Scandinavia Outbound No. 14 2008
Spain Outbound No. 3 2000
Sweden Outbound No. 2 1997
Switzerland Outbound No. 5 2002
UK Outbound No. 5 2003
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Market Segments
Adventure Travel in Central/Eastern Europe No. 7 2005
Agritourism in Europe No. 11 2004
Camping and Caravanning in Europe No. 1 1995
The Emergence of Central and Eastern Europe No. 4 2008
E-travel in Europe No. 7 2004
Europe to the Asia Pacific Region No. 1 1994
Europe to Sub-Saharan Africa No. 5 1996
European Adventure Travel No. 5 2003
European MICE Destinations No. 2 2003
Europe’s Senior Travel Market No. 4 1993
The European Business Travel Market No. 4 1998
The European Conference and Meetings Market No. 4 1994
The European Exhibition Market No. 2 2000
The European International Short-Break Market No. 2 1995
The European Leisure Travel Industry No. 5 2001
The European Market for Very Expensive Holidays No. 2 1993
The European Meetings and Incentive Industry No. 4 2002
The European MICE Market No. 3 2001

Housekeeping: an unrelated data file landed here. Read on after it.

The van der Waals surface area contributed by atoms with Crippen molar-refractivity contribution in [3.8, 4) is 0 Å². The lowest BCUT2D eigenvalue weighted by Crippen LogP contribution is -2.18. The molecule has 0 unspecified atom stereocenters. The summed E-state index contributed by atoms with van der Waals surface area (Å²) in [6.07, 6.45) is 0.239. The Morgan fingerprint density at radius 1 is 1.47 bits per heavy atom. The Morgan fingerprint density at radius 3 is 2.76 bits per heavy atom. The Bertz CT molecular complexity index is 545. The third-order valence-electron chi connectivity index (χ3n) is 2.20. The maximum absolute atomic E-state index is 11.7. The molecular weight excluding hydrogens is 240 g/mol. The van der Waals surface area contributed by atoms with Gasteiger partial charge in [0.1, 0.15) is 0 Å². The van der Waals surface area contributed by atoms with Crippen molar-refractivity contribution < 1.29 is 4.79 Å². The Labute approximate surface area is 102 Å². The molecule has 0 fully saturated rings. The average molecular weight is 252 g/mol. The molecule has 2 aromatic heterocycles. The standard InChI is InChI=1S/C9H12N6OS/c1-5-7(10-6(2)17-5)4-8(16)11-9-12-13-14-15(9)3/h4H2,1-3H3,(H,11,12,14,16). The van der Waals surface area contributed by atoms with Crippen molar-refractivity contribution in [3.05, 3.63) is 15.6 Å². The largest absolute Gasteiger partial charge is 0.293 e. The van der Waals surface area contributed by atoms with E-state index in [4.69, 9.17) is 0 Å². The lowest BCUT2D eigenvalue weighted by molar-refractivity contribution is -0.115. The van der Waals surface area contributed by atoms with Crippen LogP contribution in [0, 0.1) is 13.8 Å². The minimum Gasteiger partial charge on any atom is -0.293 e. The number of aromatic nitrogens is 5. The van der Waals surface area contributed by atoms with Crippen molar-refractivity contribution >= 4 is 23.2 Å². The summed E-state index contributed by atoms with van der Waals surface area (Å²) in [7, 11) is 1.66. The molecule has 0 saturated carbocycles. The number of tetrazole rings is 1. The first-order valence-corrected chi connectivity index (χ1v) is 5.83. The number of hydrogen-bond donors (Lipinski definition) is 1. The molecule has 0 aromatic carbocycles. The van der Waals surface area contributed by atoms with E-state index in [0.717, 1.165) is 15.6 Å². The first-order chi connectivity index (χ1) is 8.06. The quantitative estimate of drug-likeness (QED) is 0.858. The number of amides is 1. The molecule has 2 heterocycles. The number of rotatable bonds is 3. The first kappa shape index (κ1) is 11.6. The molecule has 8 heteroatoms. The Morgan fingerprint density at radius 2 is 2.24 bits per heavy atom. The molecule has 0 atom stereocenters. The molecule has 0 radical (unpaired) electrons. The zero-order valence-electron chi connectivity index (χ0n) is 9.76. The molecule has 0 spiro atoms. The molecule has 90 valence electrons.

The European School Travel Market No. 5 1999
European Snowsports: Markets & Destinations No. 6 2002
Health Tourism in Europe No. 1 2000
The International Ski Market in Europe No. 3 1994
The Market for Cultural Tourism in Europe No. 6 1993
The Package Holiday Market in Europe No. 4 1996
MICE Tourism in Europe No. 8 2005
Redefining Ecotourism No. 5 2004
Religious Travel in Europe No. 2 1994
Rural Tourism in Europe No. 16 2007
Urban Tourism in Europe No. 6 1997
Watersports Holidays in Europe No. 20 2006
The West European Incentive Travel Market No. 1 1997
Where Germans Travel To No. 1 2001
Travel Distribution
European Leisure Groups No. 4 2002
EU Legislation and the Travel Industry No. 5 2000
The European Tour Operator Market No. 1 2006
Travel Agents in Europe No. 3 1994
Travel Distribution in Germany No. 5 1996
Who Owns Whom in the European Travel Industry No. 3 1998
Resorts/Attractions
Attendance Trends at Europe’s Leisure Attractions No. 4 1996
The Future of Visitor Attractions No. 1 2000
Marinas in Europe No. 6 1995
Rejuvenating Holiday Resorts – A Spanish Case Study No. 2 1997
Spa Tourism in Central & Eastern Europe No. 6 2002
Theme Parks in Europe No. 5 1997
Financial Services
Foreign Investment in Eastern Europe’s Travel Industry No. 3 1993
Travel Insurance Market in the UK No. 4 1994
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Occasional Studies
Circumpolar Tourism: North America and Scandinavia No. 3 2003
Database Marketing in Travel and Tourism No. 1 1999
The European Community’s Tourism Development Programmes No. 5 1993
The European Union and European Tourism: Search for Policy No. 3 2002
European Union Progress on a Common Tourism Sector Policy No. 1 1997
The Impact of the Single European Currency on the Travel and Tourism Sector No. 5 1997